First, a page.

China’s government has told ministries to open up more sections of the economy to foreign investors amid increasing criticism from the US Trump administration about Beijing’s allegedly unfair trade practices.

The move also comes as foreign firms operating in China have expressed increasing frustration over limited access to markets and government policies which they say discriminate against overseas companies.

 

China’s cabinet, the State Council, published a long to-do list to ministries on Wednesday to encourage more foreign investment. In one example, the central bank and foreign exchange regulator were told to ensure that “foreign investors can freely remit their profits, dividends and other forms of investment returns in China overseas”.

 

China remains a major recipient of foreign direct investment, but anecdotal evidence suggests that it is losing its attractiveness to investors, amid rising costs and limited access to markets. Chinese Premier Li Keqiang has repeatedly pledged to open China’s markets wider to foreign investment. President Xi Jinping also told at an economic policy meeting last month that China should create a “stable, fair, transparent and predictable” environment for overseas businesses.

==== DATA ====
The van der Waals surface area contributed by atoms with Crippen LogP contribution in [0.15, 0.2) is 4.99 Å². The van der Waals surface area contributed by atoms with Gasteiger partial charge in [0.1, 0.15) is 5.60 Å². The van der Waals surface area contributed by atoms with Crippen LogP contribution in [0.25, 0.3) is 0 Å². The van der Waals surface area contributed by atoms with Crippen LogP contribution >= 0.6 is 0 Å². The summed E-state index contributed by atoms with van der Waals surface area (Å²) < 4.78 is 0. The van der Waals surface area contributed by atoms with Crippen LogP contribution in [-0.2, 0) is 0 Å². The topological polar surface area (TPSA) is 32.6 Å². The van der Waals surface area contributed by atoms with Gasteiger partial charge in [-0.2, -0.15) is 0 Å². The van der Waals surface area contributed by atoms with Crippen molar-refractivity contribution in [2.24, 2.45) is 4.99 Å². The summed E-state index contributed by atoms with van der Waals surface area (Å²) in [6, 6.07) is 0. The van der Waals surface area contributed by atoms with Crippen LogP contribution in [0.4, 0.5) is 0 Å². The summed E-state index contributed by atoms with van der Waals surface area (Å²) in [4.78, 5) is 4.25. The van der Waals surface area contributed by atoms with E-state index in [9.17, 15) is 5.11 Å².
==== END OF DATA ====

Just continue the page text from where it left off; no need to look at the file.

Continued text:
The State Council notice said ministries and related government agencies must draft clear timetables on opening up sectors of the economy, including new energy vehicle manufacture, ship design, aircraft repairs, maritime transport, railway passenger transport, petrol stations and call centres, as well as banking, brokerages and insurance. The foreign ministry and the public security ministry were told to make it easier for foreigners to live and work in China. In particular, the cabinet said China must issue more long-term, multiple entry visas lasting five to 10 years to “qualified” visitors.

 

Beijing has talked about some of these measures before, but it is the first time the State Council has put them together in one list and urged ministries to deliver on the promises. Cui Fan, a professor at the University of International Business and Economics in Beijing, said the aim was for the wish list to be turned into specific measures and policies in the coming months.

 

Source: SCMP